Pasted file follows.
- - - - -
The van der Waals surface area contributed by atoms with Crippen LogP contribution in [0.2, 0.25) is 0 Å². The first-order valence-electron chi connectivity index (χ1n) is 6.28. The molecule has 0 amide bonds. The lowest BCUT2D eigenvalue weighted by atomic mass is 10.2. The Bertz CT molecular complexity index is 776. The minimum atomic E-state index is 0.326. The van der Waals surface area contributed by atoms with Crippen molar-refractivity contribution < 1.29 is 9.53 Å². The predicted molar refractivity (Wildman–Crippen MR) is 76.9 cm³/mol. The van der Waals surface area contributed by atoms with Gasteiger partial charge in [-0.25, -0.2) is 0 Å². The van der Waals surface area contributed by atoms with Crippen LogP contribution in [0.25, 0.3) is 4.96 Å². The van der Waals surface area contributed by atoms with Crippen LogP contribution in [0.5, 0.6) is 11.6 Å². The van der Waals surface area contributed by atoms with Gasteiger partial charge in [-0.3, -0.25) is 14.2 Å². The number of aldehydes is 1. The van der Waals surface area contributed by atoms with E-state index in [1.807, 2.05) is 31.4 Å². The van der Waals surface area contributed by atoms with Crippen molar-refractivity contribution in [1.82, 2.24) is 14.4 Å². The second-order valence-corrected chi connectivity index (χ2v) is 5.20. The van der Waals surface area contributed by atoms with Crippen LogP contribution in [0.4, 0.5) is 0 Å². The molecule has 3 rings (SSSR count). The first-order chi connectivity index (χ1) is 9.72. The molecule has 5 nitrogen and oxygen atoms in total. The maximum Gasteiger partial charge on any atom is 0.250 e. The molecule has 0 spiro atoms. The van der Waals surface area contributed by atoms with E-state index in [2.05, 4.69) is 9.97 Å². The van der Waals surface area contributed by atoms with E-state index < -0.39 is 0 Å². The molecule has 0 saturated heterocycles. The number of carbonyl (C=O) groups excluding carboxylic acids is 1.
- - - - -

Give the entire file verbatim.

The van der Waals surface area contributed by atoms with Crippen LogP contribution in [0.2, 0.25) is 0 Å². The first-order valence-electron chi connectivity index (χ1n) is 6.28. The molecule has 0 amide bonds. The lowest BCUT2D eigenvalue weighted by atomic mass is 10.2. The Bertz CT molecular complexity index is 776. The minimum atomic E-state index is 0.326. The van der Waals surface area contributed by atoms with Crippen molar-refractivity contribution < 1.29 is 9.53 Å². The predicted molar refractivity (Wildman–Crippen MR) is 76.9 cm³/mol. The van der Waals surface area contributed by atoms with Gasteiger partial charge in [-0.25, -0.2) is 0 Å². The van der Waals surface area contributed by atoms with Crippen LogP contribution in [0.25, 0.3) is 4.96 Å². The van der Waals surface area contributed by atoms with Crippen LogP contribution in [0.5, 0.6) is 11.6 Å². The van der Waals surface area contributed by atoms with Gasteiger partial charge in [-0.3, -0.25) is 14.2 Å². The number of aldehydes is 1. The van der Waals surface area contributed by atoms with E-state index in [1.807, 2.05) is 31.4 Å². The van der Waals surface area contributed by atoms with Crippen molar-refractivity contribution in [1.82, 2.24) is 14.4 Å². The second-order valence-corrected chi connectivity index (χ2v) is 5.20. The van der Waals surface area contributed by atoms with Crippen LogP contribution in [0.4, 0.5) is 0 Å². The molecule has 3 rings (SSSR count). The first-order chi connectivity index (χ1) is 9.72. The molecule has 5 nitrogen and oxygen atoms in total. The maximum Gasteiger partial charge on any atom is 0.250 e. The molecule has 0 spiro atoms. The van der Waals surface area contributed by atoms with E-state index in [2.05, 4.69) is 9.97 Å². The van der Waals surface area contributed by atoms with E-state index < -0.39 is 0 Å². The molecule has 0 saturated heterocycles. The number of carbonyl (C=O) groups excluding carboxylic acids is 1.